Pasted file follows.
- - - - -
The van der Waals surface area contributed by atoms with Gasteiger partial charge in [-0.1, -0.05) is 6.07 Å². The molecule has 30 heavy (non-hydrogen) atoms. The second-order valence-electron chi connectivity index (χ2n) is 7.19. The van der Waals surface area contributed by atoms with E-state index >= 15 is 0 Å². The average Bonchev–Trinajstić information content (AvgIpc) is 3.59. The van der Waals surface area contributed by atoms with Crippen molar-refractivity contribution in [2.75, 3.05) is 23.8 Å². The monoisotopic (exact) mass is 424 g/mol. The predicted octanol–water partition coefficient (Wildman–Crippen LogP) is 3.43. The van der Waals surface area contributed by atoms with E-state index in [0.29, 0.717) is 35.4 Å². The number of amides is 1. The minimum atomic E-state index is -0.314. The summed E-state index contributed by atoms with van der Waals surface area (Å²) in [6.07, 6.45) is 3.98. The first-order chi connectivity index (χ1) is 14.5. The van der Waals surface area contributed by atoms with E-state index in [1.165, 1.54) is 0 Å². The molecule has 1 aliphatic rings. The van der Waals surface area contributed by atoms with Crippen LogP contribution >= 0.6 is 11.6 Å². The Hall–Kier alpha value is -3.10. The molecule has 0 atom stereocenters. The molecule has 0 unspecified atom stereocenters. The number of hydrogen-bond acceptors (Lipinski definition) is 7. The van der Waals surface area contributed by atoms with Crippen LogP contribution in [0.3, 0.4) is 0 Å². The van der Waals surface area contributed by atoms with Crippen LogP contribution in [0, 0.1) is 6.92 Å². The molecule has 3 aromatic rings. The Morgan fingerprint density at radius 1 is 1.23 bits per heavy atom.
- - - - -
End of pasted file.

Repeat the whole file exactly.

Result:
The van der Waals surface area contributed by atoms with Gasteiger partial charge in [-0.1, -0.05) is 6.07 Å². The molecule has 30 heavy (non-hydrogen) atoms. The second-order valence-electron chi connectivity index (χ2n) is 7.19. The van der Waals surface area contributed by atoms with E-state index >= 15 is 0 Å². The average Bonchev–Trinajstić information content (AvgIpc) is 3.59. The van der Waals surface area contributed by atoms with Crippen molar-refractivity contribution in [2.75, 3.05) is 23.8 Å². The monoisotopic (exact) mass is 424 g/mol. The predicted octanol–water partition coefficient (Wildman–Crippen LogP) is 3.43. The van der Waals surface area contributed by atoms with E-state index in [0.29, 0.717) is 35.4 Å². The number of amides is 1. The minimum atomic E-state index is -0.314. The summed E-state index contributed by atoms with van der Waals surface area (Å²) in [6.07, 6.45) is 3.98. The first-order chi connectivity index (χ1) is 14.5. The van der Waals surface area contributed by atoms with E-state index in [1.165, 1.54) is 0 Å². The molecule has 1 aliphatic rings. The van der Waals surface area contributed by atoms with Crippen LogP contribution >= 0.6 is 11.6 Å². The Hall–Kier alpha value is -3.10. The molecule has 0 atom stereocenters. The molecule has 0 unspecified atom stereocenters. The number of hydrogen-bond acceptors (Lipinski definition) is 7. The van der Waals surface area contributed by atoms with Crippen LogP contribution in [0.3, 0.4) is 0 Å². The van der Waals surface area contributed by atoms with Crippen LogP contribution in [0, 0.1) is 6.92 Å². The molecule has 3 aromatic rings. The Morgan fingerprint density at radius 1 is 1.23 bits per heavy atom.